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There are good and bad abstractions. Speaking purely in terms of computational efficiency, a good abstraction gives an optimizer more information about what you're trying to do. Optimization is basically about reconginzing that there are multiple ways of compling a given bit of code, and the Programmer shouldn't have to worry about what the best way is.

Speaking in terms of programmer efficiency, a good abstraction will allow the most work done with the least amount of code. A good language will aim for the easiest way to program something to also be the most computationally efficient. For instance, a Perl programmer who has a large ammount of data indexed by a string will often automatically reach for a hash. Which is great, because a hash is likely the most computationally efficient way, too.

Now, Class::DBI gets tripped up because it can't get enough information to create the SQL. Consider this Law-of-Demeter-breaking snippet for getting through a few joined tables:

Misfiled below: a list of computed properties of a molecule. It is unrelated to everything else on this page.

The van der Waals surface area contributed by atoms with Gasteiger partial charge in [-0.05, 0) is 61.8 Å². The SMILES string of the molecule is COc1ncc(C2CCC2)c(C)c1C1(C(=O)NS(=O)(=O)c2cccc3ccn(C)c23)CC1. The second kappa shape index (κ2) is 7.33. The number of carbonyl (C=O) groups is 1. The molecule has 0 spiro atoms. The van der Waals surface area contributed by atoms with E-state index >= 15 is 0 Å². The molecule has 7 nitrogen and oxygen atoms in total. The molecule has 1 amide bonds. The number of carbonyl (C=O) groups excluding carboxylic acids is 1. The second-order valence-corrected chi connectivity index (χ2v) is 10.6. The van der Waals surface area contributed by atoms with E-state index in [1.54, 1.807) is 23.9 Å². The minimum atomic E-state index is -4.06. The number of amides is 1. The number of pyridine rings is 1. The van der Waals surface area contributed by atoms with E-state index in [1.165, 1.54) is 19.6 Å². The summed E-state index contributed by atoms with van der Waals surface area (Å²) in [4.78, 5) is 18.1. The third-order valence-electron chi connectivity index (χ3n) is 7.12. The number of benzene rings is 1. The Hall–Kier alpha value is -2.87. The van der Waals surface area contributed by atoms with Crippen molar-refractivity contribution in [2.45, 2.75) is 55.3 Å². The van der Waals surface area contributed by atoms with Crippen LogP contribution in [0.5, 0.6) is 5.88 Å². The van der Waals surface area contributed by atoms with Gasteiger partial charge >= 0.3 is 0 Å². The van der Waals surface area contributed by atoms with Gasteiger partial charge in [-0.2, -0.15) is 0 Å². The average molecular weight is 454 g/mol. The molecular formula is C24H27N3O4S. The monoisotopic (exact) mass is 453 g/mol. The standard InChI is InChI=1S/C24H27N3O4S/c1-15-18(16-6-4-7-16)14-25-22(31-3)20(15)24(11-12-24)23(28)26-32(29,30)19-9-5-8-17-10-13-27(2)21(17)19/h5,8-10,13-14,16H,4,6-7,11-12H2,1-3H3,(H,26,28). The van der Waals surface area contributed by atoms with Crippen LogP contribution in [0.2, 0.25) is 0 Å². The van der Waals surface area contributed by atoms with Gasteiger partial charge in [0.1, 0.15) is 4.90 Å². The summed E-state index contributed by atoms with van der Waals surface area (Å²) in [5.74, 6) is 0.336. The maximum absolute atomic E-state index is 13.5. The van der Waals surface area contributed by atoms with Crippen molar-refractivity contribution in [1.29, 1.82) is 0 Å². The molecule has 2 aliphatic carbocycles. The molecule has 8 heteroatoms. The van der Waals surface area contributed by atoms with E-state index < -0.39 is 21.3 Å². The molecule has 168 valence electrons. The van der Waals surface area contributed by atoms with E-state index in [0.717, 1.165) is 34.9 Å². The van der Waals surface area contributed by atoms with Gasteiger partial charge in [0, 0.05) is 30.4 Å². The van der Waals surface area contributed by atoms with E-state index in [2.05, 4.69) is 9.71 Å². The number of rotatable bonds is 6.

my $table3 = $table1->table2->table3;

If we were writing raw SQL, we could get this in a single SQL statement with a three-table join (which is hairy, but possible). But because Class::DBI has to fetch each table individually, a lot more SQL would be needed (I'd have to dig through the source to know just how much, but it's definately more than a hand-optimized version).

So this is a case where the abstraction makes it easy on the programmer, but hard on the computer. Maybe that's OK, and maybe it isn't. It all depends.

"There is no shame in being self-taught, only in not trying to learn in the first place." -- Atrus, Myst: The Book of D'ni.


In reply to Re^3: Appropriate amount of abstraction by hardburn
in thread Appropriate amount of abstraction by gunzip

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